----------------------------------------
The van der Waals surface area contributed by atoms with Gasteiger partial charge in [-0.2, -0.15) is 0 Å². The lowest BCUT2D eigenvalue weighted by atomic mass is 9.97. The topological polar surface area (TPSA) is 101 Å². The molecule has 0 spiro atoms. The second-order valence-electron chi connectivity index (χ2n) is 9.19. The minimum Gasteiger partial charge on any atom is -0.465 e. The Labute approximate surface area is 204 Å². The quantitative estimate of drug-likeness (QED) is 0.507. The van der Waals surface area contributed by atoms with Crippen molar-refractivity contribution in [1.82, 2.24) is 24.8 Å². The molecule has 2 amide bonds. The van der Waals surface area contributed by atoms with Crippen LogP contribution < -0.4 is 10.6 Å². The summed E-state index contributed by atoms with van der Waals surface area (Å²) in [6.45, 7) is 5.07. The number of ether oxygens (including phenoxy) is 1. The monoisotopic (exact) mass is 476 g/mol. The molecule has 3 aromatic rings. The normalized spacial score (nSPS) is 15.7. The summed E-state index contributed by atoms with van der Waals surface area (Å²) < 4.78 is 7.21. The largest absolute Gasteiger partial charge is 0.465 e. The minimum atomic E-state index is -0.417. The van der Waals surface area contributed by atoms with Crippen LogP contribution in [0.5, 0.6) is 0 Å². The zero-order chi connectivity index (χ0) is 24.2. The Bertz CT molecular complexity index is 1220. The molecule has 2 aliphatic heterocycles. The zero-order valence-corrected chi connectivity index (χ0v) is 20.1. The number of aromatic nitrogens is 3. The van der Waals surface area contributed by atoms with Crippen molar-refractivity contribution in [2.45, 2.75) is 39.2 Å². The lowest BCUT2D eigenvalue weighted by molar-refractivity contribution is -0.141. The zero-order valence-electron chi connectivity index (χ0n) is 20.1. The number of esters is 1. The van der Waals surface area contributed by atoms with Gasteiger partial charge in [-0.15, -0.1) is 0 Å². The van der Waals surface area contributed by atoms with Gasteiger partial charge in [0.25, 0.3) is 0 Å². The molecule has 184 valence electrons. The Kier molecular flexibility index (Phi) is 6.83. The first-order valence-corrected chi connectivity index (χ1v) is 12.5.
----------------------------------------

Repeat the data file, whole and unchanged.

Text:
The van der Waals surface area contributed by atoms with Gasteiger partial charge in [-0.2, -0.15) is 0 Å². The lowest BCUT2D eigenvalue weighted by atomic mass is 9.97. The topological polar surface area (TPSA) is 101 Å². The molecule has 0 spiro atoms. The second-order valence-electron chi connectivity index (χ2n) is 9.19. The minimum Gasteiger partial charge on any atom is -0.465 e. The Labute approximate surface area is 204 Å². The quantitative estimate of drug-likeness (QED) is 0.507. The van der Waals surface area contributed by atoms with Crippen molar-refractivity contribution in [1.82, 2.24) is 24.8 Å². The molecule has 2 amide bonds. The van der Waals surface area contributed by atoms with Crippen LogP contribution < -0.4 is 10.6 Å². The summed E-state index contributed by atoms with van der Waals surface area (Å²) in [6.45, 7) is 5.07. The number of ether oxygens (including phenoxy) is 1. The monoisotopic (exact) mass is 476 g/mol. The molecule has 3 aromatic rings. The normalized spacial score (nSPS) is 15.7. The summed E-state index contributed by atoms with van der Waals surface area (Å²) < 4.78 is 7.21. The largest absolute Gasteiger partial charge is 0.465 e. The minimum atomic E-state index is -0.417. The van der Waals surface area contributed by atoms with Crippen LogP contribution in [0.5, 0.6) is 0 Å². The zero-order chi connectivity index (χ0) is 24.2. The Bertz CT molecular complexity index is 1220. The molecule has 2 aliphatic heterocycles. The zero-order valence-corrected chi connectivity index (χ0v) is 20.1. The number of aromatic nitrogens is 3. The van der Waals surface area contributed by atoms with Crippen molar-refractivity contribution in [2.45, 2.75) is 39.2 Å². The lowest BCUT2D eigenvalue weighted by molar-refractivity contribution is -0.141. The zero-order valence-electron chi connectivity index (χ0n) is 20.1. The number of esters is 1. The van der Waals surface area contributed by atoms with Gasteiger partial charge in [-0.15, -0.1) is 0 Å². The van der Waals surface area contributed by atoms with Gasteiger partial charge in [0.25, 0.3) is 0 Å². The molecule has 184 valence electrons. The Kier molecular flexibility index (Phi) is 6.83. The first-order valence-corrected chi connectivity index (χ1v) is 12.5.